3) Attachment (the sense of calm, peace, and stability one feels with a long-term partner) driven by the hormones oxytocin and vasopressin.
When comparing the effects of chocolate on the brain and body with Dr Fisher’s primary mating drives we are most interested in the second mating drive she describes, Attraction.
According to Dr Fisher, during the Attraction phase of our mating drives we experience similar feelings as those we experience when we eat fine dark chocolate. These feelings and sensations are the result of several neurotransmitters: dopamine, adrenaline, serotonin (also found in chocolate) kicking in and affecting the body and brain in similar ways.
So What’s in Chocolate that Makes Us Feel Soooo Good
Chocolate has a reputation of being an aphrodisiac, not surprisingly given what is in chocolate – dark chocolate, that is. The exquisite feelings of euphoria we enjoy by eating dark chocolate, are driven by the 'feel-good' neurotransmitters we find in chocolate:
Norepinephrine increases blood levels of adrenalin, making your palms sweat and your mouth go dry with the anticipation of seeing and being with the person of your desire.
Tryptophan, another chemical in chocolate, that causes the release of the neurotransmitter Serotonin which helps to reduce stress and lead to feelings of euphoria. In chocolate, serotonin is actually lowered to levels where focus and concentration on the object of our desire is accentuated. This is why we can't seem to get the other person out of our mind.
Phenylethylamine (PEA) - a neurotransmitter known as 'the love drug', is also contained in Chocolate. Phenylethylamine is also called the "chocolate amphetamine." PEA causes changes in blood pressure and blood-sugar levels leading to feelings of excitement and alertness.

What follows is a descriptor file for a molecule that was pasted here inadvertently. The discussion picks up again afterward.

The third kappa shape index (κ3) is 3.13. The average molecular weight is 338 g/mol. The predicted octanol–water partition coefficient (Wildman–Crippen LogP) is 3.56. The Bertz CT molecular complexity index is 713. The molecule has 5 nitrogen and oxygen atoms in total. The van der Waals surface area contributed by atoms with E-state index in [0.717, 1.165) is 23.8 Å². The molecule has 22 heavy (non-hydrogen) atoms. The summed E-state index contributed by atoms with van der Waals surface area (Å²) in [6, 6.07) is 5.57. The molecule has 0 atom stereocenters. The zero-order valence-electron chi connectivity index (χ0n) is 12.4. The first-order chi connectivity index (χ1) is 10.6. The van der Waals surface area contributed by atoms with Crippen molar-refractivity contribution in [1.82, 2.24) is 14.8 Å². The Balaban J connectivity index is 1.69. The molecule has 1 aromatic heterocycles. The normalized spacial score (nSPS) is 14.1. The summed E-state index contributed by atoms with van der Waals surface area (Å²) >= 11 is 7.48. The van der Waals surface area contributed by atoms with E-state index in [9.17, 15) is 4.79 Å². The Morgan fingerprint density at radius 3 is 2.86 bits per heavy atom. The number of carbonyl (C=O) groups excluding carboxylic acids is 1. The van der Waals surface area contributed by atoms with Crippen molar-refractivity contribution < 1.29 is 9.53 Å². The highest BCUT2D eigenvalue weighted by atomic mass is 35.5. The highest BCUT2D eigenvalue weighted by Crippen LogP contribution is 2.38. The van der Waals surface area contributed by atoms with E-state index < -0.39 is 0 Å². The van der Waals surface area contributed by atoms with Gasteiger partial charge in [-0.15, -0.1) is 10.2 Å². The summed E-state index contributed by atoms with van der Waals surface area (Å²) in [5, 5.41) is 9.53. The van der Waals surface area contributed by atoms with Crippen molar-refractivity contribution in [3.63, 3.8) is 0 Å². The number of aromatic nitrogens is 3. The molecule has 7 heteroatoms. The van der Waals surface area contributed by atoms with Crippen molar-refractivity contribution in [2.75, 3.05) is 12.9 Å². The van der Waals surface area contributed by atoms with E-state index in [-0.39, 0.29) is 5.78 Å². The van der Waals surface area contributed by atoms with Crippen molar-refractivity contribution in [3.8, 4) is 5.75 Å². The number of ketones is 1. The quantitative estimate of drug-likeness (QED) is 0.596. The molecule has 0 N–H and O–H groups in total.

Anandamide - known as 'the bliss drug', got its name from the Sanskrit word, ananda, meaning bliss. It was as recently as 1996 that anandamide was discovered in Chocolate. At the same time researches also detected two substances that mimic the effects of anandamide (N-oleoylethanolamine and N-linoleoylethanolamine) and work to slow the breakdown of anandamide, extending the feelings of well-being.
Anandamide is unique due to its resemblance to THC (tetrahydrocannabinol), a chemical found in marijuana. But, anandamide is not nearly as effective as the THC in marijuana. It would take twenty-five pounds of chocolate to achieve a similar high to that of marijuana.
Anandamide is “endogenous” which means it is produced naturally in the brain. THC, found in cannabis, is not produced naturally in the body but it too causes the production of dopamine, a neurotransmitter which triggers the intense rush of pleasure you experience when kissing someone you are extremely attracted to.
Theobromine, (the name comes from the Greek word theobroma, meaning “food of the gods”), is another chemical found in chocolate that can affect the nervous system by leading to mental and physical relaxation.
Although theobromine is often thought to be caffeine in chocolate, there is little scientific evidence that chocolate contains caffeine. (If it does, the amount is extremely minute. More on this myth later.) The buzz you might feel from chocolate is much milder than the kind of buzz you would feel from caffeine. Theobroma is a much more gentle stimulant that keeps you aware of the "aphrodisiac" qualities of very fine gourmet chocolate.